by Daniel P. Haeusser
Next semester I'll be starting a course co-taught with another member of the Canisius College Biology Department that integrates concepts from Environmental and Pathogenic Microbiology. After all, what is pathogenic disease other than the ecology of microbes interacting within the host's environment? There are many books I have piled to mention here in a future post, but for now I thought I'd share two pairs of recent titles that I'm reading and referencing for topics to include in this integrative course.
A Pair of Review Anthologies
Metabolism and Bacterial Pathogenesis (2015) Edited by Tyrrell Conway and Paul Cohen, ASM Press. ISBN: 9781555818869. 382 pages, hardback.
"…although several factors could theoretically contribute to a microorganism's ability to colonize the intestinal ecosystem, effective completion for nutrients is paramount to success." So the editors reference researcher Rolf Freter in their introduction to this new integrative text. This volume highlights this truth with a biochemical focus on bacterial pathogens and the human host. This includes chapters on enteric, respiratory, urinary tract, and intracellular pathogens. Some chapters also focus attention on the role of commensal communities, such as in dental plaque or in the gut through interaction with host immunity. More species-specific topics include central carbon metabolism by Borrelia burgdorferi, regulation of E. coli fimbriae by host sialic acid, and Pseudomonas aeruginosa metabolism during infection of cystic fibrosis patients. Though it is sparse in its figures, this is a timely and information-rich collection that should be a welcome resource for many microbiologists.
Climate Change and Microbial Ecology: Current Research and Future Trends (2016) Edited by Jürgen Marxsen, Caister Academic Press. ISBN: 9781910190319. 203 pages, paperback.
As one might expect, this new text nicely reviews important topics in environmental microbiology research related to the increasing trends of global climate change. Editor Marxsen does a great job with the breadth of coverage, including chapters on viruses, bacteria, fungi, and protists alike, in a range of environments from marine, freshwater, to soil. Chapters address both the data that is known regarding alterations in biochemistry, biogeology, and community interactions due to climate change, but also highlight areas where data is particularly lacking, such as in sediments and inland waters. The first chapters also incorporate relevance to rising pathogenic risks due to climate change through alterations in abundance of cyanobacteria or Vibrio species, or expansion of freshwater parasite ranges. With multiple black-and-white and color figures typical of journal review articles in each chapter this is impressive short overview of a topic with likely broad student appeal.
A Pair of References
Manual of Clinical Microbiology, 2 Volumes, 11th Edition (2015) Edited by Jorgensen et al., ASM Press. ISBN: 9781555817374. 2571 pages (plus introductions & indices), hardback.
Many readers of this blog are doubtless already aware of this extensive and essential reference for current information and practice related to clinical microbiology. Covering organismal biology, disease characteristics, research and diagnostic techniques, antimicrobial agents, and safety practices, the recent eleventh edition incorporates the latest findings, particularly the growing genomic and proteomic data available for pathogens. For general interest readers the opening section of the first volume has excellent chapters of basic information on topics such as microscopy, molecular epidemiology, biothreat agents, and the human microbiome. The remainder of the first volume deals with bacteriology, while the second volume covers virology, mycology, and parasitology. This is obviously an important resource for clinical microbiologists, but it also makes a useful go-to reference for summary and facts needed for teaching the medical/clinical side of the field.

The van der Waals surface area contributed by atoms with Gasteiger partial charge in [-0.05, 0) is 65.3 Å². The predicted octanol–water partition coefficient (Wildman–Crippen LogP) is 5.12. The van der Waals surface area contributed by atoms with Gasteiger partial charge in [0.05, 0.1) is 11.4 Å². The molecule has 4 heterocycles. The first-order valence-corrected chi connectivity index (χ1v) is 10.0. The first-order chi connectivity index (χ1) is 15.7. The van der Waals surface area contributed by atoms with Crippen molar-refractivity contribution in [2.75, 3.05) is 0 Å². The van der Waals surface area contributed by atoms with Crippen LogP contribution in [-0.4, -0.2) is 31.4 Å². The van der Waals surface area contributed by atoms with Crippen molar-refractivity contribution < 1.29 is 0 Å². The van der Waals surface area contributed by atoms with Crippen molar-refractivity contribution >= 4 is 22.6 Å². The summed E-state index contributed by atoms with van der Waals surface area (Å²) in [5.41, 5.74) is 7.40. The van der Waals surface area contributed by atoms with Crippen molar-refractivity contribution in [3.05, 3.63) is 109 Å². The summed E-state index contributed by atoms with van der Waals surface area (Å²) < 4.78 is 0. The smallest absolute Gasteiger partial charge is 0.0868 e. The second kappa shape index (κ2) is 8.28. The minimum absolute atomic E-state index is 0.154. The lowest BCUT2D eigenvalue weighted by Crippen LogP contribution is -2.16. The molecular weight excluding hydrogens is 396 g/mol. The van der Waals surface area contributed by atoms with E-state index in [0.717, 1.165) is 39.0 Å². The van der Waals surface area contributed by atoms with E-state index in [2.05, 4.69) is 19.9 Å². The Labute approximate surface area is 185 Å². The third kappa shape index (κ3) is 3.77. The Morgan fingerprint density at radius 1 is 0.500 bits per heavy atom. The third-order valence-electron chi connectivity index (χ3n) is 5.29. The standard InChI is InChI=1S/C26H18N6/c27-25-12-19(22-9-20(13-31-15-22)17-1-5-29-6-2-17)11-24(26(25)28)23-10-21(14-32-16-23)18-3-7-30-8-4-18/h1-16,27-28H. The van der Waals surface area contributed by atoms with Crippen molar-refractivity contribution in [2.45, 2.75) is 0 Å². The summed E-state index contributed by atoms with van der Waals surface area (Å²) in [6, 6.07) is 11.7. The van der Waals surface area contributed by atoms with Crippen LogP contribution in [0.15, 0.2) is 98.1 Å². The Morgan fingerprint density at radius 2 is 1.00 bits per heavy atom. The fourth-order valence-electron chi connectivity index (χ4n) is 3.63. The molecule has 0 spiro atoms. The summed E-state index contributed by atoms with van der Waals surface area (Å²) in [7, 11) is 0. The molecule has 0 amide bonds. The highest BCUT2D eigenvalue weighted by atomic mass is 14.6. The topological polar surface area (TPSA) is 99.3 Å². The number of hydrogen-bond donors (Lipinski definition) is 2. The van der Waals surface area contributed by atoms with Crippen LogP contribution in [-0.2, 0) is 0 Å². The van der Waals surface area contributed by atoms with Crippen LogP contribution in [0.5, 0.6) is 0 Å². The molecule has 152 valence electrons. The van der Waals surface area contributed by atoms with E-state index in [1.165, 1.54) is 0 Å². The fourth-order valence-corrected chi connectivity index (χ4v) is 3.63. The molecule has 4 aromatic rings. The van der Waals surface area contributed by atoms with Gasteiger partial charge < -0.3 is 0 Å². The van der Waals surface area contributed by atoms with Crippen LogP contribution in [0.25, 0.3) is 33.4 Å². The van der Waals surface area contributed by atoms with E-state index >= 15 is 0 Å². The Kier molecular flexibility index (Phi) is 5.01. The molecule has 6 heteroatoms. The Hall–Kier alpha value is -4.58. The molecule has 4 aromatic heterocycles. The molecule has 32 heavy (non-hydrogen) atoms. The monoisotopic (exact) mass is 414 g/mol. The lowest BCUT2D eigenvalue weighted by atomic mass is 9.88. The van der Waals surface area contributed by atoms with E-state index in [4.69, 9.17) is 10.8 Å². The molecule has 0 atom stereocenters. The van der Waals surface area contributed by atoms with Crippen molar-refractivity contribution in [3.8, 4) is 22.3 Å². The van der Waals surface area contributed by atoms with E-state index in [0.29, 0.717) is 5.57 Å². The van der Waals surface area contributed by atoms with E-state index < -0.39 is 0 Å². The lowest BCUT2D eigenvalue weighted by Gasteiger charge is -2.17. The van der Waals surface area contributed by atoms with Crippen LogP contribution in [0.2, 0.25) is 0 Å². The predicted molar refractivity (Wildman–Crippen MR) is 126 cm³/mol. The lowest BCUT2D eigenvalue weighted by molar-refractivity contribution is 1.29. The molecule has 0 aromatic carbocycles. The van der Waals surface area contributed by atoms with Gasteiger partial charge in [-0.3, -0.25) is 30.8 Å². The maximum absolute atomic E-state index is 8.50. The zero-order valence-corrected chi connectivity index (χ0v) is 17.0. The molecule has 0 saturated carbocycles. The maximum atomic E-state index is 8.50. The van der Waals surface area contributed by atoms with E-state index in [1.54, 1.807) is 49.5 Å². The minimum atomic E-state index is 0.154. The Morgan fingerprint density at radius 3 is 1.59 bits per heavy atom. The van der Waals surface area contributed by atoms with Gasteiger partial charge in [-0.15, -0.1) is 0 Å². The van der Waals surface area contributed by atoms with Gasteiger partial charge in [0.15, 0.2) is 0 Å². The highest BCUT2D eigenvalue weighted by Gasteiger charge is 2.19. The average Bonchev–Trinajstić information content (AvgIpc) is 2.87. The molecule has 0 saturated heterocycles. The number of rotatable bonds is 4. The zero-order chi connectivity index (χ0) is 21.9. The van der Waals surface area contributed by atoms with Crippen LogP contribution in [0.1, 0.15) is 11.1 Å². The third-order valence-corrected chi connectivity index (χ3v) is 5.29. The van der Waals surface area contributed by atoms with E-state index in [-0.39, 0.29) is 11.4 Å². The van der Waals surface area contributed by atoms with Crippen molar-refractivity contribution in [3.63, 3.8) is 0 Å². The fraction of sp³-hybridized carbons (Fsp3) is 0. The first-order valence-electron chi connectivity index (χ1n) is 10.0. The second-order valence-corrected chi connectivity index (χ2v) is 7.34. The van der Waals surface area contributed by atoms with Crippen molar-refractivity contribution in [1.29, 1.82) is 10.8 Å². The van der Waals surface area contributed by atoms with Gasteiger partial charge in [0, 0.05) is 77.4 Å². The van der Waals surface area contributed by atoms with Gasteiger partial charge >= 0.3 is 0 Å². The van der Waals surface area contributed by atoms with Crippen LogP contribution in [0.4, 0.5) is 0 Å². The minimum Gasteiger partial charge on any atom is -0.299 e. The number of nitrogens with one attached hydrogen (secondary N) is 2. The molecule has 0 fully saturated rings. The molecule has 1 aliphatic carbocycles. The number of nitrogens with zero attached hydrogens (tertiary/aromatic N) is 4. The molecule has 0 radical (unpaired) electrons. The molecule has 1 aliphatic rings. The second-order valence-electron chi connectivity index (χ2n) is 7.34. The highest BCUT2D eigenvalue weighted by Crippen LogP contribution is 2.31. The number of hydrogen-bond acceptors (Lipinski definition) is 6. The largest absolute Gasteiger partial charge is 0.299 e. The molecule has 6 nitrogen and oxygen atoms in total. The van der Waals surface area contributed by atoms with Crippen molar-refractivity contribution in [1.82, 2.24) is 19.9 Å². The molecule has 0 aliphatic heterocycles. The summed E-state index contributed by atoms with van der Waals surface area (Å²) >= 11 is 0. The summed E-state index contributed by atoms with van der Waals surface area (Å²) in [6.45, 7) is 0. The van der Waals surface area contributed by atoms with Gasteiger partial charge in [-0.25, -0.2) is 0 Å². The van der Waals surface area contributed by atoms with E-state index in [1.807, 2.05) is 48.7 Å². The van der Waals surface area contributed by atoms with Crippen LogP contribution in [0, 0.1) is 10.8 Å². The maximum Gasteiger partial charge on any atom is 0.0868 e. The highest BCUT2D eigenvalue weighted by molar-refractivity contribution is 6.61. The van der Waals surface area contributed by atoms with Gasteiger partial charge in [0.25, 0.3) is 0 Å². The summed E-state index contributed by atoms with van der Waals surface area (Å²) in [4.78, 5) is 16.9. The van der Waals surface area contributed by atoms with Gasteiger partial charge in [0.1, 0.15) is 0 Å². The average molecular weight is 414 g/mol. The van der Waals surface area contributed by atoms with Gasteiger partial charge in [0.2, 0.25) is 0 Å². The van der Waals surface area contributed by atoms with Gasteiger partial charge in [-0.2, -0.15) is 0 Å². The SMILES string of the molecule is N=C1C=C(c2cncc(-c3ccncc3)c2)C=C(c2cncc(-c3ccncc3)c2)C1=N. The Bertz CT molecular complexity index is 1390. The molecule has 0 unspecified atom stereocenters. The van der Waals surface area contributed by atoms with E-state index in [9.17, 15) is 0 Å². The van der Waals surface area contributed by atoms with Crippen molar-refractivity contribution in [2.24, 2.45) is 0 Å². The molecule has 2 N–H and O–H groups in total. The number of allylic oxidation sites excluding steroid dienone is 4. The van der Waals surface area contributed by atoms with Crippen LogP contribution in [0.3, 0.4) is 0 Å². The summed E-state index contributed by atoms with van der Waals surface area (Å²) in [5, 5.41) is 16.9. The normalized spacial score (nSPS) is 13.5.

Practical Handbook of Microbiology, 3rd Edition (2015) Edited by Emanuel Goldman and Lorrence H. Green, CRC Press. ISBN: 9781466587397. 1055 pages, hardback.
For those that may not get much use out of the mammoth two-volume reference above, but would appreciate a more compact volume that also extends past clinical application, this volume may be of interest. As with the text above, this handbook starts with a section of chapters that cover general microbiological practices and principles, including sterilization, antibiotics, identification and quantitation, and epidemiology. A particularly fascinating chapter on the “Business of Microbiology” ends the first section, with details on hospital management, health insurance, and government regulations (among others). The second section narrows focus to specific groups of organisms with greatest emphasis on bacteria. But it also includes chapters on viruses (including some on phage), fungi, parasites, and archaea. The lack of figures in this handbook makes it unsuitable for something like an undergraduate textbook, but as a supplementary resource for student or instructor it would be very beneficial in its comprehensive scope across general microbiology.
Daniel is an Assistant Professor in the Biology Department of Canisius College in Buffalo, New York. He teaches courses in the freshman and sophomore introductory sequence, General Microbiology, and an integrated Environmental & Pathogenic Microbiology course. In his lab he focuses on undergraduate research mentoring through projects on bacterial cell division and phage factors that subvert the bacterial cytoskeleton. In addition to science, he enjoys reading, writing, and film. He can be found on Twitter and his book reviews at Reading 1000 Lives or on Goodreads.